GT-R: giant slayer?

We’ve already been astounded by the Nissan GT-R’s performance – now it’s time to see how it compares to the high-performance elite from Lamborghini and Porsche

GT-R Group test

In the world of performance cars, there’s a widely held belief that you get what you pay for. The bigger your budget, the faster you can go – it’s as simple as that. Or is it?

Even though the first UK buyers are yet to take delivery, Nissan’s GT-R is threatening to upset the balance of power in the elite club that is the supercar sector. But there are two new arrivals on the scene which could raise the high-performance benchmark.

The Nissan was crowned Sporting Car of the Year in our 2008 New Car Honours, and the four-wheel-drive 473bhp machine has already claimed a notable scalp in the shape of Audi’s R8, in Issue 1,019. But just how good is the Japanese newcomer? Beating its closest class rivals is one thing; seeing off models at the very top of the supercar ladder is another matter entirely.

To discover exactly how talented the GT-R is, we’re pitching it against its two newest competitors. Heritage has already earned them an instant place in the supercar history books. Porsche’s 911 GT2 was designed for the race track and comes with a 530bhp engine – which is a tweaked version of the unit fitted to the already astoundingly quick 911 Turbo. At £131,080, it costs £74,980 more than the Nissan, but is widely regarded as one of the fastest and most extreme 911s ever.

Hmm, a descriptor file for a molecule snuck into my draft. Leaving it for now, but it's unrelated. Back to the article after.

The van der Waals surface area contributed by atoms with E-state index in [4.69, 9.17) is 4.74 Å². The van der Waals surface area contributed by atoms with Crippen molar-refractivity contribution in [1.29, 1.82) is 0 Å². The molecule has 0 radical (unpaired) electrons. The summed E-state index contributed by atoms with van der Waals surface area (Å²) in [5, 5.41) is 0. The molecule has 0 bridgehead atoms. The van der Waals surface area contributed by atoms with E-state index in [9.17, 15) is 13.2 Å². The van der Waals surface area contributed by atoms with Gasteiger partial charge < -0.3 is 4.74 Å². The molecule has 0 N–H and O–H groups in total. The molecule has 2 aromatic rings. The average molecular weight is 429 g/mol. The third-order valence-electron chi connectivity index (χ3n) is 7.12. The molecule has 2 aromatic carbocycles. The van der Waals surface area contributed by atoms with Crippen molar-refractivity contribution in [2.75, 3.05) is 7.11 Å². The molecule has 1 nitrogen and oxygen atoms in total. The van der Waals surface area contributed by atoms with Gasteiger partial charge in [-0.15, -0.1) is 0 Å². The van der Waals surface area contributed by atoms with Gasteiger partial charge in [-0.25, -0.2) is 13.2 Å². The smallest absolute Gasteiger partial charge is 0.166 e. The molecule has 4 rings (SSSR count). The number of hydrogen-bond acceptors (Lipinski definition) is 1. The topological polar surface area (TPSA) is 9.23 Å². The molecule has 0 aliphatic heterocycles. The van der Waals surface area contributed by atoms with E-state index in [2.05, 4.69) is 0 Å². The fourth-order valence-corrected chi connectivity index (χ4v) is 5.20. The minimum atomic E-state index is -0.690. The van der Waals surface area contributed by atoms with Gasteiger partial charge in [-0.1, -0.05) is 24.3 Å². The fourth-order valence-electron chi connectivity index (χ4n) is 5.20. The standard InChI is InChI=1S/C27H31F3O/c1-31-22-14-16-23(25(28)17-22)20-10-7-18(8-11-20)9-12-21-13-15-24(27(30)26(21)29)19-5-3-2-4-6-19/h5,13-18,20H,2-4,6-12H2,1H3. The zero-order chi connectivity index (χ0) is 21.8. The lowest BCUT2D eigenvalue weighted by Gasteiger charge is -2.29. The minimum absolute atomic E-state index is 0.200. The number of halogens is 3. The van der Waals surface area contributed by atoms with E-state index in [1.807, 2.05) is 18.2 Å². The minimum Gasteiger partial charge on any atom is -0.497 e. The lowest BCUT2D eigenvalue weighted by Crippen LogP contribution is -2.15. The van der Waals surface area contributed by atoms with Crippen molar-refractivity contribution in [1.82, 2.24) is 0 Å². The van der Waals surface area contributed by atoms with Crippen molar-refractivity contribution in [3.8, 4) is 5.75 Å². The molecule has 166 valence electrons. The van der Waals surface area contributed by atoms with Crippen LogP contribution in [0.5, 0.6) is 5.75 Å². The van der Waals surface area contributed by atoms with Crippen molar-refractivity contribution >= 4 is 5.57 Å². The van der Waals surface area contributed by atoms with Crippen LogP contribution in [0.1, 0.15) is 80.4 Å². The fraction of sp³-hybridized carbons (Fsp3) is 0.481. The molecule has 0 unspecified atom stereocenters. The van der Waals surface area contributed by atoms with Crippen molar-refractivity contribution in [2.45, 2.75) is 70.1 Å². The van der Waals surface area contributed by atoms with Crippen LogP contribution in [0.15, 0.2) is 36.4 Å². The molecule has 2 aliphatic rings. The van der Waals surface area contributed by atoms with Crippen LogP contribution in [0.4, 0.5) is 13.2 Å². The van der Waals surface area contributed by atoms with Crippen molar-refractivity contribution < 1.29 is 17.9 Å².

Equally exotic and no less exclusive is the Lamborghini Gallardo LP560-4. Yours for the hefty sum of £147,330, the Italian machine comes with a thunderous V10 that generates 552bhp. As with the Nissan, it delivers its power through a state-of-the-art four-wheel-drive system, and is quite simply one of the world’s most desirable sports cars.

Can the GT-R put in a giant-slaying performance, or will the might and muscle of ‘cost-no-object’ supercars prove to be a challenge too far?


If speed and performance are your overriding concerns, then look no further than the awesome Nissan GT-R. Despite losing out in the horsepower stakes, the Japanese machine accelerates quicker than either of its two opponents here.

It’s also the easiest to exploit, and can make an average driver feel like a legend in the space of two corners. The fact it undercuts both rivals by more than £75,000 is merely confirmation that Nissan has quite literally pulled a fast one on the performance car sector.

Yet while it takes the victory, fans of more traditional supercars shouldn’t tear down their Porsche and Lamborghini posters just yet. Although the Nissan is clearly a remarkable feat of engineering, in terms of sheer desirability, its rivals remain kings of the hill. You admire the Nissan, but you adore the 911 and the Gallardo.

So which finishes second? For our money, the LP560-4 offers the definitive supercar package. The new engine makes it even quicker, and the styling tweaks give it a sharper look. While the 911 is amazingly quick, it’s a little too focused for daily use, and we reckon a standard Turbo would be more than enough for most.

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